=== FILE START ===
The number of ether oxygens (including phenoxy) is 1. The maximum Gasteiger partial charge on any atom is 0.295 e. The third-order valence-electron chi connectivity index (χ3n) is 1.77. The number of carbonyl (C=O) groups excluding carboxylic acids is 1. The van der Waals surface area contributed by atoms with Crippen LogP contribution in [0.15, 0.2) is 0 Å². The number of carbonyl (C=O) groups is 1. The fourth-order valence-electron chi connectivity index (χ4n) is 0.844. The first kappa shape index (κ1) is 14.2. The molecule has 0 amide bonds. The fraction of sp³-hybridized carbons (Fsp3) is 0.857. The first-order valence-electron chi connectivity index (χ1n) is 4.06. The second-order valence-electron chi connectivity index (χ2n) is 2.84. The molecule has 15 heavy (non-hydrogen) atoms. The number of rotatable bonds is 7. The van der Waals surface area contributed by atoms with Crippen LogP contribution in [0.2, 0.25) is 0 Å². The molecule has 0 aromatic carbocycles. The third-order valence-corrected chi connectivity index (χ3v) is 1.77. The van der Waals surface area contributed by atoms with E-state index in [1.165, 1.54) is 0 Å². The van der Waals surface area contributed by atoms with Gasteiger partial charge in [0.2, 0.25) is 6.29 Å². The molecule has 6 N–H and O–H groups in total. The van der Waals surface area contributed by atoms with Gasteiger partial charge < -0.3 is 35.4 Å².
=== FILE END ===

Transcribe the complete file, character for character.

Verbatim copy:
The number of ether oxygens (including phenoxy) is 1. The maximum Gasteiger partial charge on any atom is 0.295 e. The third-order valence-electron chi connectivity index (χ3n) is 1.77. The number of carbonyl (C=O) groups excluding carboxylic acids is 1. The van der Waals surface area contributed by atoms with Crippen LogP contribution in [0.15, 0.2) is 0 Å². The number of carbonyl (C=O) groups is 1. The fourth-order valence-electron chi connectivity index (χ4n) is 0.844. The first kappa shape index (κ1) is 14.2. The molecule has 0 amide bonds. The fraction of sp³-hybridized carbons (Fsp3) is 0.857. The first-order valence-electron chi connectivity index (χ1n) is 4.06. The second-order valence-electron chi connectivity index (χ2n) is 2.84. The molecule has 15 heavy (non-hydrogen) atoms. The number of rotatable bonds is 7. The van der Waals surface area contributed by atoms with Crippen LogP contribution in [0.2, 0.25) is 0 Å². The molecule has 0 aromatic carbocycles. The third-order valence-corrected chi connectivity index (χ3v) is 1.77. The van der Waals surface area contributed by atoms with E-state index in [1.165, 1.54) is 0 Å². The van der Waals surface area contributed by atoms with Gasteiger partial charge in [0.2, 0.25) is 6.29 Å². The molecule has 6 N–H and O–H groups in total. The van der Waals surface area contributed by atoms with Gasteiger partial charge < -0.3 is 35.4 Å².